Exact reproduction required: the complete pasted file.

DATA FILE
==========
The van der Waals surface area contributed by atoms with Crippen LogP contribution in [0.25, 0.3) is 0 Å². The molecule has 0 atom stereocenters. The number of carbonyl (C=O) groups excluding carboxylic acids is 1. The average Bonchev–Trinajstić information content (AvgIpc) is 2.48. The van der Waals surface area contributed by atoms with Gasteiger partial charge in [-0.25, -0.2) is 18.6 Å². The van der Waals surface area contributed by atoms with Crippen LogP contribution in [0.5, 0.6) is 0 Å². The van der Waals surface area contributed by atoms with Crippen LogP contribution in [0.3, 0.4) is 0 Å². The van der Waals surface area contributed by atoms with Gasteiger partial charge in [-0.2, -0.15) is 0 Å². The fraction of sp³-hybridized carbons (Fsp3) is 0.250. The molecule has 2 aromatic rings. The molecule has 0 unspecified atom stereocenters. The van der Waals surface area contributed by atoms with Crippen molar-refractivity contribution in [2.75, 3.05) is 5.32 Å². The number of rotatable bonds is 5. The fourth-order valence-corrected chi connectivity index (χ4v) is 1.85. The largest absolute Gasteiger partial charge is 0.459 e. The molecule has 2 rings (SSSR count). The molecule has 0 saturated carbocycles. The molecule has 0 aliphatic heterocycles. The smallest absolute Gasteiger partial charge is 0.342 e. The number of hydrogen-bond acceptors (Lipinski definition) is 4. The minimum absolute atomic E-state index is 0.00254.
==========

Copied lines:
The van der Waals surface area contributed by atoms with Crippen LogP contribution in [0.25, 0.3) is 0 Å². The molecule has 0 atom stereocenters. The number of carbonyl (C=O) groups excluding carboxylic acids is 1. The average Bonchev–Trinajstić information content (AvgIpc) is 2.48. The van der Waals surface area contributed by atoms with Gasteiger partial charge in [-0.25, -0.2) is 18.6 Å². The van der Waals surface area contributed by atoms with Crippen LogP contribution in [0.5, 0.6) is 0 Å². The van der Waals surface area contributed by atoms with Crippen LogP contribution in [0.3, 0.4) is 0 Å². The van der Waals surface area contributed by atoms with Gasteiger partial charge in [-0.2, -0.15) is 0 Å². The fraction of sp³-hybridized carbons (Fsp3) is 0.250. The molecule has 2 aromatic rings. The molecule has 0 unspecified atom stereocenters. The van der Waals surface area contributed by atoms with Crippen molar-refractivity contribution in [2.75, 3.05) is 5.32 Å². The number of rotatable bonds is 5. The fourth-order valence-corrected chi connectivity index (χ4v) is 1.85. The largest absolute Gasteiger partial charge is 0.459 e. The molecule has 2 rings (SSSR count). The molecule has 0 saturated carbocycles. The molecule has 0 aliphatic heterocycles. The smallest absolute Gasteiger partial charge is 0.342 e. The number of hydrogen-bond acceptors (Lipinski definition) is 4. The minimum absolute atomic E-state index is 0.00254.